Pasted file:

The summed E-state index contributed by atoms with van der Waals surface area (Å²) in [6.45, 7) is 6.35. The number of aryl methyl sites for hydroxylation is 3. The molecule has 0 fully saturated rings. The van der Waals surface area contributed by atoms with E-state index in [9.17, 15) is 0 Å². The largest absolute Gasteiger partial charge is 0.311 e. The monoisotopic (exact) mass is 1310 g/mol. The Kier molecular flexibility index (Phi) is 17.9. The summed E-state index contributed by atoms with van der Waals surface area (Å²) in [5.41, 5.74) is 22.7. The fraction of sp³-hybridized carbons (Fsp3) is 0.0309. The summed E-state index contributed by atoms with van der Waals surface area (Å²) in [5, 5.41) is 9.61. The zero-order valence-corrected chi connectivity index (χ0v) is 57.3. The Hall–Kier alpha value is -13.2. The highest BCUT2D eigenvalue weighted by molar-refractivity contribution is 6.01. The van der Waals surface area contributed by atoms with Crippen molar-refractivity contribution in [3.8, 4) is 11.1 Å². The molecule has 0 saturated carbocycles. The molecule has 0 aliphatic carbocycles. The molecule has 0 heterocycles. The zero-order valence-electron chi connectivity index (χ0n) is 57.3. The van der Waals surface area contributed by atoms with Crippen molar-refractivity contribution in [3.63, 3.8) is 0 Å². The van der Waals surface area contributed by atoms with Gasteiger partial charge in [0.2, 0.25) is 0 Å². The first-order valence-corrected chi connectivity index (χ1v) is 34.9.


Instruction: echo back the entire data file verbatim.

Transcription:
The summed E-state index contributed by atoms with van der Waals surface area (Å²) in [6.45, 7) is 6.35. The number of aryl methyl sites for hydroxylation is 3. The molecule has 0 fully saturated rings. The van der Waals surface area contributed by atoms with E-state index in [9.17, 15) is 0 Å². The largest absolute Gasteiger partial charge is 0.311 e. The monoisotopic (exact) mass is 1310 g/mol. The Kier molecular flexibility index (Phi) is 17.9. The summed E-state index contributed by atoms with van der Waals surface area (Å²) in [5.41, 5.74) is 22.7. The fraction of sp³-hybridized carbons (Fsp3) is 0.0309. The summed E-state index contributed by atoms with van der Waals surface area (Å²) in [5, 5.41) is 9.61. The zero-order valence-corrected chi connectivity index (χ0v) is 57.3. The Hall–Kier alpha value is -13.2. The highest BCUT2D eigenvalue weighted by molar-refractivity contribution is 6.01. The van der Waals surface area contributed by atoms with Crippen molar-refractivity contribution in [3.8, 4) is 11.1 Å². The molecule has 0 saturated carbocycles. The molecule has 0 aliphatic carbocycles. The molecule has 0 heterocycles. The zero-order valence-electron chi connectivity index (χ0n) is 57.3. The van der Waals surface area contributed by atoms with Crippen molar-refractivity contribution in [3.63, 3.8) is 0 Å². The van der Waals surface area contributed by atoms with Gasteiger partial charge in [0.2, 0.25) is 0 Å². The first-order valence-corrected chi connectivity index (χ1v) is 34.9.